It is hard to know with these pieces where Leopold leaves off and Mozart begins. Leopold was clearly concerned that Mozart learn the proper procedures for various kinds of composition. As with Newton's laws governing the behavior of celestial bodies, it was widely believed that music must subscribe to commonly agreed upon methods of construction in order for a piece to be of excellent quality; if it was cleverly done, that was what mattered. The expression of an individual personality was not prized. And Mozart, like all children, was an imitator. He happened to be a very good one! And yet, it is interesting to ponder whether a bit of Mozart's persona made it into the writing of K. 3, the only non-minuet in the bunch. It is a fun, spirited, almost silly piece which I loved to play as a child. Certainly, the opening gambit this time makes it so, but also the treatment of the a very lively second gesture, which is repeated, causing the phrase to be out of balance. I will play you the opening section without the repetitions in it -- it is not as funny this way. Mozart has also chopped up the opening measures so that there are now two ideas following one after the other. The second is not easily anticipated by the first--it sounds a bit like a cadence, as though the piece were over already, after only two measures, which must contribute to the comic effect.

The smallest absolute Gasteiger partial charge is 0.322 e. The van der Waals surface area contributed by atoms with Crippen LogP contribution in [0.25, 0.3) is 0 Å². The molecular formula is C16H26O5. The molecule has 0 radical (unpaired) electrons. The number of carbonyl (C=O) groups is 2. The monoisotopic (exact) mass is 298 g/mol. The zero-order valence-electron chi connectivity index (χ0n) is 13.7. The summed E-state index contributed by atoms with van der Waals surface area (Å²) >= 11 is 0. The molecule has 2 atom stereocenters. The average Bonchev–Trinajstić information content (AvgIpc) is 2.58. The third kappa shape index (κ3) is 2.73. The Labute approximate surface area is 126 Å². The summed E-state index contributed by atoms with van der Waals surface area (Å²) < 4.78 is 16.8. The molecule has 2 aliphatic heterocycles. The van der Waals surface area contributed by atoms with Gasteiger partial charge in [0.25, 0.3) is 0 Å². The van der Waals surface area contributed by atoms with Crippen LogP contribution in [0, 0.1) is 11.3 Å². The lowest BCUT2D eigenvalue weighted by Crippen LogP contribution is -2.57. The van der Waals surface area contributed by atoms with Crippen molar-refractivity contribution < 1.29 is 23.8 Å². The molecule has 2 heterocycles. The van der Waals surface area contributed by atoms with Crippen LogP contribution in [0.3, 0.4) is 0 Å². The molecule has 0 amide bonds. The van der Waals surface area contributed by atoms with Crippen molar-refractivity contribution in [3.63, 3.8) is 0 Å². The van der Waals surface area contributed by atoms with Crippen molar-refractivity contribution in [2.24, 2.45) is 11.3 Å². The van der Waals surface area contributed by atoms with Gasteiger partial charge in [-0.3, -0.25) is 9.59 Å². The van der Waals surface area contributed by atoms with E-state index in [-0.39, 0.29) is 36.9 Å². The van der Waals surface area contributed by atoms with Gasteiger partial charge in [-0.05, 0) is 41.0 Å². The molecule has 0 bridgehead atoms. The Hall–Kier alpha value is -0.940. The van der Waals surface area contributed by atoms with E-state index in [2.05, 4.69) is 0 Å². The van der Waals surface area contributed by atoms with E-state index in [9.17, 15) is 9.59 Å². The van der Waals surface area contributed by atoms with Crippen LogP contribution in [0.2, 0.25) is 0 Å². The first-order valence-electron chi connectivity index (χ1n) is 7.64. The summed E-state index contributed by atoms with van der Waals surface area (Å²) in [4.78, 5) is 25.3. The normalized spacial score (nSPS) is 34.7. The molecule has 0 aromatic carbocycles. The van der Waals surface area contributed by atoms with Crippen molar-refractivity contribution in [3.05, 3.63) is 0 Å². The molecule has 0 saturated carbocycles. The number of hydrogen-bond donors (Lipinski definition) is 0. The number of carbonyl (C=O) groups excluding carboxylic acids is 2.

The same tonal journey that occupied the first two minuets--indeed all five pieces--is on display in the first part; we are not so concerned with it here, but you can check the pitches for yourself
original key: Bb dominant key: F
Evidently, at this most dangerous juncture, when a composer, faced with the need to turn the tonal stagecoach around and prepare for a smooth return to the original key while also playing with the opening idea in a way to invite a bit of variety without threatening the piece's consistency--this was too much for Leopold's nerves, and he insisted that Mozart adhere to the same harmonic formula each time. Each place is a "sequence"; the files you are hearing each come unscrewed in the middle; they are the same thing repeated a step lower, which leads us safely back to the place where we can regain the opening idea.
It is at the ends of both the first and second parts that we find Mozart at his most impish; true to the construction and spirit of the opening measures, he repeats the second idea, but this time it is with a few ornamental notes, which give it a ticklish quality. And we may nod our heads knowingly and say, "that is pure Mozart for sure!"
an encore performance: Allegro, K. 3